Physical Therapy Can Quickly Treat Common Causes of Neck Pain
Neck pain is one of the most common ailments in adults across the United States. While most cases are short term, some people experience chronic pain that persists for more than six months. This type of pain is especially distressing as it can significantly interfere with a person’s everyday life. According to Practical Pain Management, up to 70% of people experience neck pain at some point in their lives, and there are several common causes and treatments available for the discomfort. In this article, we’ll discuss some of the most common types of neck pain, their causes and symptoms, and a few ways to avoid this pain.
The first step is to consult your doctor to determine the root cause of your neck pain. Your doctor can perform a physical exam to find the source of your discomfort. Your doctor will have you move your neck and assess its range of motion, muscle strength, and reflexes. During this exam, they will also ask you about any previous neck injuries, activities you perform that can affect your neck, and your work habits. The doctor may order imaging tests to find the exact cause of your pain and determine the extent of injury to the tissues in your neck.
Common Causes of Neck Pain
Because of its complexity, the neck is susceptible to injury. All of the bones and muscles in your neck support the weight of your entire head, including the airway, the voice box, the esophagus, and all of the nerves that supply the spinal cord. Just the head itself can average 11 pounds, all balanced on the top-most bone of your spine.
Common causes include:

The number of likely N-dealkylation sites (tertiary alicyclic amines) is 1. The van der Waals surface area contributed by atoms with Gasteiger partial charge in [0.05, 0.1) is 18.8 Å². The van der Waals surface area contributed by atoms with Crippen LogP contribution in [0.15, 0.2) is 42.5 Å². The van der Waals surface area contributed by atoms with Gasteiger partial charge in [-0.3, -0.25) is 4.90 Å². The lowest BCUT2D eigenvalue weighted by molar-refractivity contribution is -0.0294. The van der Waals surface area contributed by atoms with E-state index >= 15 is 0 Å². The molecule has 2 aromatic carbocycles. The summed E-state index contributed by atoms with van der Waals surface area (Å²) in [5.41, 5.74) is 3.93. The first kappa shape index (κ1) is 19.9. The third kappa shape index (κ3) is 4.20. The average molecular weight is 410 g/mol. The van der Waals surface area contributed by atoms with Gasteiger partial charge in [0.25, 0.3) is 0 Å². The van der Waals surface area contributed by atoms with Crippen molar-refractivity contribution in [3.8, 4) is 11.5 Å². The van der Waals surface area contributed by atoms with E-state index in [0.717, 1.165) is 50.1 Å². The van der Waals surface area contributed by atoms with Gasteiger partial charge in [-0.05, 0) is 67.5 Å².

- injuries, such as whiplash
- overuse resulting in muscle strain
- poor posture and a sedentary job, also called tech-neck
- nerve compression
While these can be very painful, there are various solutions to alleviate the pain and prevent it from recurring. If your discomfort persists for more than three months, it is probably a sign you need a medical evaluation to determine the root cause and treatment plans.
The diagnosis for neck pain is broad and may include a variety of conditions. Often, the patient’s symptoms can be indicative of a serious condition. A systematic approach is critical in this type of evaluation, allowing providers to determine a proper treatment plan and rule out potentially life-threatening conditions. A physician can quickly identify the underlying cause of neck pain by reviewing the patient’s medical history and identifying any red flags.
A physical examination and history of symptoms are crucial to a correct diagnosis. Advanced diagnostic tests are often necessary to find the underlying cause. For instance, X-rays are an important tool in identifying spinal degeneration, vertebral fractures, and certain types of tumors. They can also reveal if a specific type of therapy is required.
A thorough physical examination is vital to determining the cause of neck pain. A doctor will ask patients a series of basic questions about their pain, including where it originates, how severe it is, and what factors make it better or worse. A physical examination may include palpation, which can help detect any soft tissue abnormalities. Diagnosis of neck pain is critical in early treatment, as any delay in seeking treatment could lead to further complications.